Direct delivery of biologically active Cre protein has been shown to be a highly efficient and robust method for inducing Cre recombinase activity in mammalian cells [25–28]. We reported a cell-permeable recombinant Cre protein that was generated by fusing Cre with the cell-penetrating peptide TAT and a nuclear localization sequence . The TAT peptide confers cell permeability and the nuclear localization sequence targets the fusion protein to the nucleus. TAT-Cre was used for site-specific recombination in human embryonic stem cells (ESCs) with more than 90% recombination efficiency . Here, we show rapid derivation of transgene-free human iPSC clones by combining direct delivery of biologically active TAT-Cre protein with robust reprogramming by a lentiviral polycistronic vector. We demonstrate that transgene deletion renders iPSCs that resemble more human ESCs with respect to gene expression than transgene-harboring cells before deletion. Moreover, we show a strong enhancement of differentiation towards the cardiac lineage in transgene-free iPSCs as compared with loxP-modified iPSCs.
Materials and methods
Reprogramming of human fibroblasts and characterization of iPSCs
The human fibroblasts used in this study were obtained from a skin punch biopsy of a 24-year-old male after obtaining informed consent and ethical clearance by the ethics committee of the University of Würzburg, Germany (ethical report number 96/11, dated 10 June 2011). Human fibroblasts were infected with the Human STEMCCA Cre-Excisable constitutive polycistronic (OKSM) lentiviral vector  and were seeded on irradiated mouse embryonic fibroblasts in a reprogramming medium consisting of Dulbecco’s modified Eagle’s medium/F12 (Sigma-Aldrich, St. Louis, MO, USA) with 20% KnockOut Serum Replacement (Invitrogen, Carlsbad, CA, USA), 1 mM non-animal l-glutamine (Sigma-Aldrich), 0.1 mM β-mercaptoethanol (Sigma-Aldrich), 1% non-essential amino acids (Invitrogen), and 10 ng/ml basic fibroblast growth factor (Invitrogen). After 3 weeks, iPSC-like colonies were picked, expanded on matrigel-coated dishes and characterized for the pluripotency markers Oct4 (Santacruz Biotechnology, Finnell Street Dallas, Texas 75220 USA) and SSEA-4 (Millipore, Temecula, CA, USA) antibodies.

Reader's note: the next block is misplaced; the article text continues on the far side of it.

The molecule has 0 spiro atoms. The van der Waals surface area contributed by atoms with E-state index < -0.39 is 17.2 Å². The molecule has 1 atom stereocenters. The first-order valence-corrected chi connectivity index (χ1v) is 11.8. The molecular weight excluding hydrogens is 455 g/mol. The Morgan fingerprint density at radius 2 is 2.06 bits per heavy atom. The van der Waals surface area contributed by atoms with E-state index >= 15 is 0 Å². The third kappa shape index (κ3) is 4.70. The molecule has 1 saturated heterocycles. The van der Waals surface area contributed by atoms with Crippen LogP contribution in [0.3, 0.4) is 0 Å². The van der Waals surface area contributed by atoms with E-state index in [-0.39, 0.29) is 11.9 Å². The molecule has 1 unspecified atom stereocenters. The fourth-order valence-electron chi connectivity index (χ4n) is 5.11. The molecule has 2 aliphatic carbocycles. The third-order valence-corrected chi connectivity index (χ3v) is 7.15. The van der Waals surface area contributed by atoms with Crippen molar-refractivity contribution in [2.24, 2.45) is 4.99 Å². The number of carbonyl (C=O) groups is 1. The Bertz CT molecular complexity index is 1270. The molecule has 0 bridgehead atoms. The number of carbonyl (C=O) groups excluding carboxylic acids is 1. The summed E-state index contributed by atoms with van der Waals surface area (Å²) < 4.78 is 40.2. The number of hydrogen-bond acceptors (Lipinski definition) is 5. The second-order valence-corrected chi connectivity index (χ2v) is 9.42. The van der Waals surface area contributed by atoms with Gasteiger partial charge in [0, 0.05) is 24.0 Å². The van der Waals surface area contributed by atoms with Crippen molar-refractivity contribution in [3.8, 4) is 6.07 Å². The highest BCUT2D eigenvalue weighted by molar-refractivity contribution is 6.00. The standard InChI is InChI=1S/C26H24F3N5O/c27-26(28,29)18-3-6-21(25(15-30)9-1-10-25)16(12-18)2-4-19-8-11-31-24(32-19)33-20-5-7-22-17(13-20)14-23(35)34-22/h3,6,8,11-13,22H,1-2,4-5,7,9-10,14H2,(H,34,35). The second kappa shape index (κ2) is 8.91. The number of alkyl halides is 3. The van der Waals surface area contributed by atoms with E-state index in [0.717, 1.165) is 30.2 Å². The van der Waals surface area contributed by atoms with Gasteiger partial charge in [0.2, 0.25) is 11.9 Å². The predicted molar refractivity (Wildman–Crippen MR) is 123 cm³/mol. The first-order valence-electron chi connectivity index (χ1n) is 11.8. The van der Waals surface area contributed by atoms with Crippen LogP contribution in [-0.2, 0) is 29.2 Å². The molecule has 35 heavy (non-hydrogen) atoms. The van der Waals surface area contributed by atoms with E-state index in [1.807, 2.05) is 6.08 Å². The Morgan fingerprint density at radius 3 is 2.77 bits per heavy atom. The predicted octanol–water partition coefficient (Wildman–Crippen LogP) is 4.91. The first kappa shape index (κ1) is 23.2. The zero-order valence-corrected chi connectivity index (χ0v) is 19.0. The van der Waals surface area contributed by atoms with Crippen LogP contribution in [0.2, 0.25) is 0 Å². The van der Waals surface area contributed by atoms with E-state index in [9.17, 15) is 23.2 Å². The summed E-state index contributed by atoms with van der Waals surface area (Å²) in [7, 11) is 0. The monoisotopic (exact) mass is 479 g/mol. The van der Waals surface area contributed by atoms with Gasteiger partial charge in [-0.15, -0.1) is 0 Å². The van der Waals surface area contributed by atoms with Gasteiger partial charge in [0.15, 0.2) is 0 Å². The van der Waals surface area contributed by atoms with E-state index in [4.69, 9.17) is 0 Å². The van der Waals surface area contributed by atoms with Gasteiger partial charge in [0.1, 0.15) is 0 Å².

TAT-Cre treatment of human iPSCs
Human iPSCs were maintained on matrigel-coated dishes in mTeSR™1 (STEMCELL Technologies, Temecula, CA, USA) or PluriSTEM™ (EMD Millipore, Vancouver, BC, Canada) medium. Human iPSC colonies were treated with alphazyme (1 ml/well in a six-well plate; PAA, Linz, Austria) for 5 to 10 minutes to obtain single cells. Then 100,000 to 200,000 cells were seeded in each well of a six-well plate having mTeSR™1 or PluriSTEM™ medium with 10 μM Rock inhibitor (Y27632; Sigma-Aldrich) to prevent the cell apoptosis. Twenty-four hours later, the medium was changed to mTeSR™1 or PluriSTEM™ containing TAT–Cre (catalogue number SCR508; EMD Millipore) with different concentrations of 0.5 μM, 1 μM and 2 μM. Cells were incubated with TAT-Cre recombinant protein for 5 hours. Cells were grown for 1 week and colonies were expanded either monoclonally or polyclonally, and then polymerase chain reaction (PCR) was performed to assess transgene deletion. Transgene-deleted clones were expanded and characterized further by immunostaining and differentiation.
Excision of the reprogramming cassette
To confirm the transgene deletion, genomic DNA from TAT-Cre-treated subclones were isolated and PCR was performed with the following conditions: 95°C for 2 minutes; followed by 34 cycles of 94°C for 30 seconds, 60°C for 30 seconds, and 72°C for 45 seconds; followed by a single cycle of 72°C for 5 minutes using the primers WPRE forward, ATCATGCTATTGCTTCCCGTATGGC and WPRE reverse, GGAGATCCGACTCGTCTGAGG, and β-actin forward, GGCTACAGCTTCACCACCAC and β-actin reverse, CCACCTTCCAGCAGATGTGG.